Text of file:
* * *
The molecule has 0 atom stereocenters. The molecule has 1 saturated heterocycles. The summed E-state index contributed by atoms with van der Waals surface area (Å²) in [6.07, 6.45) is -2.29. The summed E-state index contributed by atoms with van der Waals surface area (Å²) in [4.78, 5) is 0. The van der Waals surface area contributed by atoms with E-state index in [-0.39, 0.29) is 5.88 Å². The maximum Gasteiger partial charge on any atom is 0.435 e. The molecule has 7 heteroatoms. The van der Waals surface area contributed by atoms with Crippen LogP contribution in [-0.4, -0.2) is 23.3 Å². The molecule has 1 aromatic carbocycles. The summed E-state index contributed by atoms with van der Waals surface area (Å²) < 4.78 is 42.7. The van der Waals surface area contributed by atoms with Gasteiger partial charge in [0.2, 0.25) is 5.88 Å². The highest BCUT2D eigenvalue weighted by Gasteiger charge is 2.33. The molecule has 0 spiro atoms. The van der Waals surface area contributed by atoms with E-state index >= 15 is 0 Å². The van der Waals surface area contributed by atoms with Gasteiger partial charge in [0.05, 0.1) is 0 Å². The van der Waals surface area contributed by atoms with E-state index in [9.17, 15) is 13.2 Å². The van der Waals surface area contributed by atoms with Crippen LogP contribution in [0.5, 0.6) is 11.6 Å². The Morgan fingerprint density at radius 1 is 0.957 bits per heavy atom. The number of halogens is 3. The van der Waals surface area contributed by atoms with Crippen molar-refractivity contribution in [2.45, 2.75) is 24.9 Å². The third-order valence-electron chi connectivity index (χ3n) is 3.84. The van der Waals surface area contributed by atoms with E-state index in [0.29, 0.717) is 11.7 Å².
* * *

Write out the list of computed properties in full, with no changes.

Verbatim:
The molecule has 0 atom stereocenters. The molecule has 1 saturated heterocycles. The summed E-state index contributed by atoms with van der Waals surface area (Å²) in [6.07, 6.45) is -2.29. The summed E-state index contributed by atoms with van der Waals surface area (Å²) in [4.78, 5) is 0. The van der Waals surface area contributed by atoms with E-state index in [-0.39, 0.29) is 5.88 Å². The maximum Gasteiger partial charge on any atom is 0.435 e. The molecule has 7 heteroatoms. The van der Waals surface area contributed by atoms with Crippen LogP contribution in [-0.4, -0.2) is 23.3 Å². The molecule has 1 aromatic carbocycles. The summed E-state index contributed by atoms with van der Waals surface area (Å²) < 4.78 is 42.7. The van der Waals surface area contributed by atoms with Gasteiger partial charge in [0.2, 0.25) is 5.88 Å². The highest BCUT2D eigenvalue weighted by Gasteiger charge is 2.33. The molecule has 0 spiro atoms. The van der Waals surface area contributed by atoms with E-state index >= 15 is 0 Å². The van der Waals surface area contributed by atoms with Gasteiger partial charge in [0.05, 0.1) is 0 Å². The van der Waals surface area contributed by atoms with E-state index in [9.17, 15) is 13.2 Å². The van der Waals surface area contributed by atoms with Crippen LogP contribution in [0.5, 0.6) is 11.6 Å². The Morgan fingerprint density at radius 1 is 0.957 bits per heavy atom. The number of halogens is 3. The van der Waals surface area contributed by atoms with Crippen molar-refractivity contribution in [2.45, 2.75) is 24.9 Å². The third-order valence-electron chi connectivity index (χ3n) is 3.84. The van der Waals surface area contributed by atoms with E-state index in [0.29, 0.717) is 11.7 Å².